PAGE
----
UNLV recruiting coordinator shows aggressive approach to signing players

When Tony Sanchez was hired as UNLV’s football coach in December 2014, then-Rebels graduate assistant C.J. Cox was struck by something he said.

“I’ll never forget one of the first things Tony said was ‘We’ve got to get people to walk faster here,'” Cox said. “He said, ‘We’ve got to get UNLV going. Everybody’s got to be a winner.’

“He’s a high-energy guy and that’s how he is in the office. When you see him walking down the hall, people kind of start moving around a little bit. It’s a good thing. I’m excited about him being here.”

Cox, 25, also has plenty of positive energy, which is one of the reasons Sanchez named the former Rebels running back and linebacker UNLV’s recruiting coordinator.

“He’s passionate about the university. He’s an articulate, intelligent guy and he’s an organized guy, which you need to be in that position,” Sanchez said. “We felt it was a perfect fit for a young guy that has a lot of talent and a lot of abilities to help us move forward.

“We needed to get more aggressive in that position and we think he’s going to add an energy to it we haven’t had in a while.”

With National Signing Day fast approaching on Feb. 3, Cox has helped Sanchez and the rest of the coaching staff compile one of the top recruiting classes in the Mountain West conference.

One of Cox’s myriad duties is to organize recruiting weekends. UNLV hosted 13 prep players this past weekend, including eight who already had committed verbally to the school. On Sunday, three-star outside linebacker David Tate Jr., from Fresno’s Edison High School also committed to UNLV.

Tate was wowed by Sanchez and Rebels defensive coordinator Kent Baer, but also was impressed with other aspects of the whirlwind weekend orchestrated by Cox.

“We saw a lot of stuff you think you wouldn’t see in Vegas,” Tate said. “We saw the Strip and everything, but the school looks amazing and the football field looked good.”

The recruits stayed at Red Rock, rode the High Roller at The Linq on Friday and had dinner at the Mendenhall Center on Saturday before going with their player hosts to UNLV’s 100-64 win over Air Force at the Thomas & Mack Center. The recruits and their families also attended academic presentations and met with UNLV professors; took tours of the campus and the Lied Athletic Complex, where they tried on Rebels jerseys with their names and numbers on them; and walked onto the field at Sam Boyd Stadium, where they were greeted by the school fight song and a highlight video. The players also had meetings with their position coaches and their parents had multiple question-and-answer sessions with Sanchez, who said he doesn’t have a choreographed recruiting pitch.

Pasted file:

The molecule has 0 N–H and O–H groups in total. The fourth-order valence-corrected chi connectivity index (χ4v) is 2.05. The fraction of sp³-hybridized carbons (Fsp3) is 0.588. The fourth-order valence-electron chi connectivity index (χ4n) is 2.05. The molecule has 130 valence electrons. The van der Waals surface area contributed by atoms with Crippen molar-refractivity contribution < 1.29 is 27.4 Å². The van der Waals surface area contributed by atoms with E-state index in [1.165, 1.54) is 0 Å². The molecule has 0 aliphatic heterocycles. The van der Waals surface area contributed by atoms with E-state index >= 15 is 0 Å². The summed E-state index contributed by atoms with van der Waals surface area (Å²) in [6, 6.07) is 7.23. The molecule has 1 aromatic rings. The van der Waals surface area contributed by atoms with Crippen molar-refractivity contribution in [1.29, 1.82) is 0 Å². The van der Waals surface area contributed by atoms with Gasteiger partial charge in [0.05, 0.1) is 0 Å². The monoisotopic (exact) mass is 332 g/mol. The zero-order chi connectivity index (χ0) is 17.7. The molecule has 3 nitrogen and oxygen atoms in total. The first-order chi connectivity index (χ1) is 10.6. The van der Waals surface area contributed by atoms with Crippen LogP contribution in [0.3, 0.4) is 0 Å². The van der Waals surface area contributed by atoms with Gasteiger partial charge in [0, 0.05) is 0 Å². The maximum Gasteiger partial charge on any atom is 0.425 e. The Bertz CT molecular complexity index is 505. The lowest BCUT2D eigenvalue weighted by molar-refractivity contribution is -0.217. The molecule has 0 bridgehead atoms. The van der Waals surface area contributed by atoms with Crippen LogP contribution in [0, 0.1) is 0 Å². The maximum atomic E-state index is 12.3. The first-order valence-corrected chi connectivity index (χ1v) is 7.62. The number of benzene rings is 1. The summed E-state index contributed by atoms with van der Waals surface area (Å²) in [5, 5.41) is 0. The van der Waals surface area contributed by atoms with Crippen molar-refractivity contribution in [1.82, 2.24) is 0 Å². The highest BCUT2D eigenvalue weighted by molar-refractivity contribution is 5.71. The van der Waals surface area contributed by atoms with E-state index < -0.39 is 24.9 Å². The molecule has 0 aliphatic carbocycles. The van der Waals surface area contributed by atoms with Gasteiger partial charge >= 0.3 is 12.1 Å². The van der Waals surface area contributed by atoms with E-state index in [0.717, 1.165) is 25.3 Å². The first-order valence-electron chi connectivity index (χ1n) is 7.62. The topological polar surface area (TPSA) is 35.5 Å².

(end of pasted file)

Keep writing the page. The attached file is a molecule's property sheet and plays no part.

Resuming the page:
“You have to do more listening than talking at the beginning because you have to figure out what’s important to them,” he said. “We sell the city. We sell the great opportunity you have after graduation to have a great life here and raise a family and the economic opportunities here.

“We sell the university and all the strides and gains it’s made in the last bunch of years academically. And we sell the future of UNLV football.

“This is a great place with a great fan base and people are chomping at the bit to be successful. I think the kids we recruit feel our energy, feel our passion, feel our excitement and they want to be a part of it.”

A highly touted safety coming out of high school in the Dallas suburb of Garland, Texas, Cox accepted UNLV’s scholarship offer over the likes of Wisconsin and Oklahoma State for the chance to play running back for the Rebels. He was recruited by then-UNLV offensive coordinator Todd Berry.

“He sold me on coming in, making a difference and being a part of a program that was on the rise, which it was at the time,” Cox said. “My freshman and sophomore year, we were 5-7, and a couple games we should’ve won.”

Cox played running back for three seasons before switching to linebacker in 2011. He only played six games on defense before suffering a career-ending neck injury. While spending his last year of eligibility as a student assistant, Cox found his calling as a coach.

“A month in, I was like, ‘This is what I want to do.’ I couldn’t see myself doing anything else,” he said. “That’s the ultimate goal, I want to be a coach. That’s what I want to do for the rest of my life.”

After spending the last three seasons as a UNLV graduate assistant while earning his master’s degree in public administration, Cox needed a job and told Sanchez he didn’t want to work anywhere else.

Eight years after he was recruited by the Rebels, Cox is again excited to be part of a UNLV program on the rise.

“I’m always going to be a UNLV Rebel,” he said. “Coach Sanchez looked out for me and gave me a promotion. He’s a great coach and a standup guy.

“He’s a guy that’s going to coach you hard. I wouldn’t say he’s hard to work for. He just expects you to give it your best at all times.”

And walk faster.

Contact reporter Todd Dewey at tdewey@reviewjournal.com or 702-383-0354. Follow him on Twitter: @tdewey33

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